National Practice Leader, Business Transition Planning
Comerica Wealth Management
Business Transition Planning: Understanding Your Options
header section 1
- There may be many alternatives available and each has its own benefits and limitations.
- Start by understanding your goals and objectives, both financial and non-financial.
- It is essential to coordinate your business transition plan with your personal planning.
At some point as a business owner, you will transition from your business. All business owners do. The questions to ask yourself are, “What do I want to accomplish in transition?” and “What’s the best way to meet my goals and objectives?” -Bob Buchanan
Transitioning from your business does not necessarily mean selling your business. There are a number of transition alternatives available to many business owners, and each has its own benefits and limitations. By fully understanding your goals and objectives (both business and personal) and how those objectives affect one another, you will be able to choose the transition path that best suits you.
To help you determine which business transition alternative (or combination of alternatives) is the best fit for you, it is important to investigate a number of business transition topics, focusing on both qualitative (emotional) and quantitative (economic) aspects of the transition.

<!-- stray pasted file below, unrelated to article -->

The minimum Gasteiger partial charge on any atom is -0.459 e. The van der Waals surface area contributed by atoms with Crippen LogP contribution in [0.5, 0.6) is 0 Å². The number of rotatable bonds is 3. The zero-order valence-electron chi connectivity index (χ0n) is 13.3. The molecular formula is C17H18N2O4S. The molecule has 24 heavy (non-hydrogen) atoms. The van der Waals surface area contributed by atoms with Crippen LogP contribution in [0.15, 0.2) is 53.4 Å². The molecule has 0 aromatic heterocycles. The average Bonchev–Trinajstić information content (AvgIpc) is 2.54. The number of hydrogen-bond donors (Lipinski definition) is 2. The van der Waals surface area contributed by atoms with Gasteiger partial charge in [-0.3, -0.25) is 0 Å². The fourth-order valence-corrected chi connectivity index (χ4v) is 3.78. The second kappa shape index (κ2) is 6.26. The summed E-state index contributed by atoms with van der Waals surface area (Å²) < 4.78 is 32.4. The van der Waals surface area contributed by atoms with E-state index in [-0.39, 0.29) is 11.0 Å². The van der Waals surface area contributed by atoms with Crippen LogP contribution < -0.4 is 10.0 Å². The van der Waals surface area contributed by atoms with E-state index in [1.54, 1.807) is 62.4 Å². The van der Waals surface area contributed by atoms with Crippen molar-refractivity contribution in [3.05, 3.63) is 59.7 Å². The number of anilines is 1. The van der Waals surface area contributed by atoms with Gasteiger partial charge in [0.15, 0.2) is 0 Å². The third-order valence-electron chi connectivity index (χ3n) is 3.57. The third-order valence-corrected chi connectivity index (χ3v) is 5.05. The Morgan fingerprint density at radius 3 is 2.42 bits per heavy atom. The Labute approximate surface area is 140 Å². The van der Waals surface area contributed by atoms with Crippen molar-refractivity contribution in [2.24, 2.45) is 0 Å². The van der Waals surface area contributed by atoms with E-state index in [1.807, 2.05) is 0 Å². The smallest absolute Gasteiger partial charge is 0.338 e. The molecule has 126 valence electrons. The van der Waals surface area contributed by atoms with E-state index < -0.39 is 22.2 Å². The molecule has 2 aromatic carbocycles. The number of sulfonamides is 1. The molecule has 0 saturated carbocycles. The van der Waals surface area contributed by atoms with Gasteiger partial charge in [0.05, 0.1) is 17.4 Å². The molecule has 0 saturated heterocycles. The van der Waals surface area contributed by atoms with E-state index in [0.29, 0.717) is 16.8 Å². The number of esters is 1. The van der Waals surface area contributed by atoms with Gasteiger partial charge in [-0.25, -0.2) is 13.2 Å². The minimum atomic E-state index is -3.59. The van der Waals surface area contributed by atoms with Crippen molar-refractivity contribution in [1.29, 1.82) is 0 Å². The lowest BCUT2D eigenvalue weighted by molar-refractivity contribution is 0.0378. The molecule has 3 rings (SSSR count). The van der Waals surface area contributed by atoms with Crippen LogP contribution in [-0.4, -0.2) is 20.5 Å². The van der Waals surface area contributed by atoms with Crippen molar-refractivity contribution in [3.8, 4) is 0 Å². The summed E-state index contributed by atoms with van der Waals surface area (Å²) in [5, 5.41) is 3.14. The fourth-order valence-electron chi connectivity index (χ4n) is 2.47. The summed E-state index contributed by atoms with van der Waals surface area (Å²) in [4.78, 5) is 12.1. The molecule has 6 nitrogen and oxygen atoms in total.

Let’s begin by asking a few essential questions and by introducing the basic concepts of each alternative. The answers to these questions, and many others, will affect the direction you head and the alternative(s) you pursue.
- What ongoing role would you like to play in the company?
- How much money do you need to live the life you expect after your transition?
- Do you have enough money already, or will you need cash from the business (either as an ongoing income stream or as a lump-sum payment)?
- How much ongoing risk related to the business is acceptable in transition?
- How important are your employees in your transition?
- Do you have family members who want to participate in the company after your transition?
Assessing your business transition options should start by understanding your goals and objectives (both business and personal), how those goals and objectives interrelate, and identifying the similarities and differences between various alternatives.
Assessing your transition options requires knowledge of planning for how different options will affect you— such as retirement planning, cash flow planning, philanthropic planning, and estate planning, to name a few.
With all of this in mind, the first step is to understand available business transition alternatives. Below are a number of common potential transition alternatives. Examining the personal and business implications that determine their suitability in different situations is the best way to achieve success in transition:
- Keep in Family. Transitioning ownership to subsequent generation(s) of family members requires identifying those family members who are both capable of running the business and willing to become owners. This type of transfer is generally accomplished by gift, sale, or a combination of gift and sale. Another option in this category is to transfer ownership but not management. Both of these strategies can be good alternatives for those who wish to preserve their legacies or have ongoing participation in the business.